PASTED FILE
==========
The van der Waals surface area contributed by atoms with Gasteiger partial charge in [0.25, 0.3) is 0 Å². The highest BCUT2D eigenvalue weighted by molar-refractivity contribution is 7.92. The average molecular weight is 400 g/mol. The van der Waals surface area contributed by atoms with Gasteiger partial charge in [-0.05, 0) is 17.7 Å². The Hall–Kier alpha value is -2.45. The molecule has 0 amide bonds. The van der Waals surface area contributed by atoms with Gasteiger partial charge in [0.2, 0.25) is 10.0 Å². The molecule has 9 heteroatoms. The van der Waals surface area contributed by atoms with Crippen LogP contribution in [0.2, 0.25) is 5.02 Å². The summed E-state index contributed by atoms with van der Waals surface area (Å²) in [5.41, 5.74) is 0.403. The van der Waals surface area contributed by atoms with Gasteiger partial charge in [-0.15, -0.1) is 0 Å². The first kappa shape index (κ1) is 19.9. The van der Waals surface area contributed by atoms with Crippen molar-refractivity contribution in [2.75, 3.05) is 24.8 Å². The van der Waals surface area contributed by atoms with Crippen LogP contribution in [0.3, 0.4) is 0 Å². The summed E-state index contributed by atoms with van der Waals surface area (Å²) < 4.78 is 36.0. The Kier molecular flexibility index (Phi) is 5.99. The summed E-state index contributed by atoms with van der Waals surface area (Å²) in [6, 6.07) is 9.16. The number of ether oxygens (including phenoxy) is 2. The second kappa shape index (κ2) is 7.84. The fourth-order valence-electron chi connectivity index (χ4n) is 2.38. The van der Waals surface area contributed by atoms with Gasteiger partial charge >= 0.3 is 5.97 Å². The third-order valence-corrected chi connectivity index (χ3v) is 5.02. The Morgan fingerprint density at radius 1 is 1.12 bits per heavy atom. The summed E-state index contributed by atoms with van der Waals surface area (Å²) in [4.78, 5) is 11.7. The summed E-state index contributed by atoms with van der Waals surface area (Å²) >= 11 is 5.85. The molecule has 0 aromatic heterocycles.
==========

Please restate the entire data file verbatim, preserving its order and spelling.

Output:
The van der Waals surface area contributed by atoms with Gasteiger partial charge in [0.25, 0.3) is 0 Å². The highest BCUT2D eigenvalue weighted by molar-refractivity contribution is 7.92. The average molecular weight is 400 g/mol. The van der Waals surface area contributed by atoms with Gasteiger partial charge in [-0.05, 0) is 17.7 Å². The Hall–Kier alpha value is -2.45. The molecule has 0 amide bonds. The van der Waals surface area contributed by atoms with Gasteiger partial charge in [0.2, 0.25) is 10.0 Å². The molecule has 9 heteroatoms. The van der Waals surface area contributed by atoms with Crippen LogP contribution in [0.2, 0.25) is 5.02 Å². The summed E-state index contributed by atoms with van der Waals surface area (Å²) in [5.41, 5.74) is 0.403. The van der Waals surface area contributed by atoms with Gasteiger partial charge in [-0.15, -0.1) is 0 Å². The first kappa shape index (κ1) is 19.9. The van der Waals surface area contributed by atoms with Crippen molar-refractivity contribution in [2.75, 3.05) is 24.8 Å². The van der Waals surface area contributed by atoms with Crippen LogP contribution in [0.3, 0.4) is 0 Å². The summed E-state index contributed by atoms with van der Waals surface area (Å²) < 4.78 is 36.0. The Kier molecular flexibility index (Phi) is 5.99. The summed E-state index contributed by atoms with van der Waals surface area (Å²) in [6, 6.07) is 9.16. The number of ether oxygens (including phenoxy) is 2. The second kappa shape index (κ2) is 7.84. The fourth-order valence-electron chi connectivity index (χ4n) is 2.38. The van der Waals surface area contributed by atoms with Gasteiger partial charge >= 0.3 is 5.97 Å². The third-order valence-corrected chi connectivity index (χ3v) is 5.02. The Morgan fingerprint density at radius 1 is 1.12 bits per heavy atom. The summed E-state index contributed by atoms with van der Waals surface area (Å²) in [4.78, 5) is 11.7. The summed E-state index contributed by atoms with van der Waals surface area (Å²) >= 11 is 5.85. The molecule has 0 aromatic heterocycles.